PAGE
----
Contributing to the Baltic Sea rescue team

The Port of Turku and the John Nurminen Foundation are expanding their co-operation in protecting the Baltic Sea.


The Port of Turku joined the John Nurminen Foundation’s Baltic Sea rescue team in 2023. Now the co-operation will be established, and the Port will increase its support to the Foundation.

“The Port of Turku is located at the heart of a unique archipelago. We take the environment into account in everything we do, but as we have the chance, we want to do even more. We want to participate in the protection of the Baltic Sea more broadly and also encourage others to do so”; says Marjo Saviranta, Marketing and Communication Director of the Port of Turku.

She says that the Foundation was selected as the Port’s partner due to its very concrete long-term protection activities.

The projects of the John Nurminen Foundation aim at improving the state of the Baltic Sea e.g. by reducing the loading directed at the sea as well as environmental risks. The Foundation has also been awarded for spreading information and providing maritime culture content. One of the goals of the Foundation is to strengthen the relation of people to the sea.

Gypsum treatment of fields, recycling of manure and moving of seaside reeds

Johanna Suni, Communications Manager of the John Nurminen Foundation, says that the Foundation aims at reducing the eutrophication of the Baltic Sea e.g. by promoting the gypsum treatment of fields and by developing the recycling of manure.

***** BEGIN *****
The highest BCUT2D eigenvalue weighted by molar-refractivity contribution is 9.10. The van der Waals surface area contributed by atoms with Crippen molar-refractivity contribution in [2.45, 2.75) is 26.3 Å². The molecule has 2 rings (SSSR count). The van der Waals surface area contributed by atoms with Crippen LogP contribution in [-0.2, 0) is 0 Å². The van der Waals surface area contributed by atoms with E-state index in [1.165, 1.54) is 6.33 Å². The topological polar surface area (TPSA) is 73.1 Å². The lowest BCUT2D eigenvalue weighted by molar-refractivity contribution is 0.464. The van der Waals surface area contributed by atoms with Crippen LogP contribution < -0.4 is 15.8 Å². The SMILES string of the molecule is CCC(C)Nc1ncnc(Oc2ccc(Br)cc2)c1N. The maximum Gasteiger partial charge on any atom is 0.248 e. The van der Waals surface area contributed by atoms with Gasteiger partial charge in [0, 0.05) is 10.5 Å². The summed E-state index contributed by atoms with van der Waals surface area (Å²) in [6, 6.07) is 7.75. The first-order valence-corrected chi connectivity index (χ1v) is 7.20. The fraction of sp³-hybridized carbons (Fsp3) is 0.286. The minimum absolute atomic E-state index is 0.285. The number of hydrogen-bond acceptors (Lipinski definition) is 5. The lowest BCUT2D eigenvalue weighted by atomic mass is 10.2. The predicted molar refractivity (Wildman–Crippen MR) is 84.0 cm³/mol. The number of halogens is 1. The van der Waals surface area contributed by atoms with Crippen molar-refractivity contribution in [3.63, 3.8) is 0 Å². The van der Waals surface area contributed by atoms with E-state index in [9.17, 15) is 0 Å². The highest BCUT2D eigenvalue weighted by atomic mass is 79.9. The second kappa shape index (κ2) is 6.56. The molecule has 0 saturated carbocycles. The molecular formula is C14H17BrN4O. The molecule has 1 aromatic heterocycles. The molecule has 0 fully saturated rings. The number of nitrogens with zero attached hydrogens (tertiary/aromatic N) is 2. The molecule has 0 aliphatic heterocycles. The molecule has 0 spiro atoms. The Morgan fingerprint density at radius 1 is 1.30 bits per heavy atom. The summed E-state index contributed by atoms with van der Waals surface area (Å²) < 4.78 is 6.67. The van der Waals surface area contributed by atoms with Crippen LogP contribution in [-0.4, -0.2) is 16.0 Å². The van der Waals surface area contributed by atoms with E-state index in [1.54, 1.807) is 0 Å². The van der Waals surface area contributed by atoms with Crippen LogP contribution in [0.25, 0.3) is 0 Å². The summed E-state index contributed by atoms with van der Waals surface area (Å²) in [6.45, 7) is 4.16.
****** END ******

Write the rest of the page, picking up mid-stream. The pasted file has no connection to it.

“The gypsum spread on fields enhances the sequestration of phosphorus in the soil and prevents it from ending up in the sea. The idea with the recycling of manure is to come up with ways to transport the manure, which is at risk of flowing into the water system, from the animal farms to the plant farms that need it”, she says and adds that solutions are also being sought in Northern Finland for the prevention of nutrient runoff from the forest industry.

The Foundation also has projects for mowing the expanded seaside reeds – and for finding good use for the cut-down reeds.

“In addition, we have for example projects implemented together with ports which aim at preventing harmful chemicals from ending up in the Baltic Sea in connection with the washing of chemical tanks or load handling of ships carrying fertilisers.”

Ms Suni points out that chemical projects are not topical in Turku where the ships mainly carry people and goods.

It is possible to turn the direction

According to the Baltic Marine Environment Protection Commission HELCOM, the state of the Baltic Sea remains worrying. Ms Suni believes that the upcoming report of the Finnish Environment Institute will present the same outcome.

“The problem lies specifically in the nutrient loading of agriculture and silviculture, and the existing loading in the sea. It is to be expected that climate change will further increase eutrophication, as the sea water warms up, the sea will not necessarily freeze in the winter, and heavy rains causing washouts become more common.”

Ms Suni is nevertheless optimistic. She stresses that thanks to various protection measures the Gulf of Finland has become brighter and the state of the sea has improved slightly.

“We need a lot of protective actions quickly. The positive thing is that people have awoken to the seriousness of the situation, and the protection of the Archipelago Sea is even mentioned in the government programme”, Johanna Suni says.

“Improving the state of the Baltic Sea calls for many long-term efforts. By working together, it is possible”, Marjo Saviranta points out.


Text: Matti Välimäki
Photos: Lasse Hendriks, Helmi Pörhölä / John Nurminen Foundation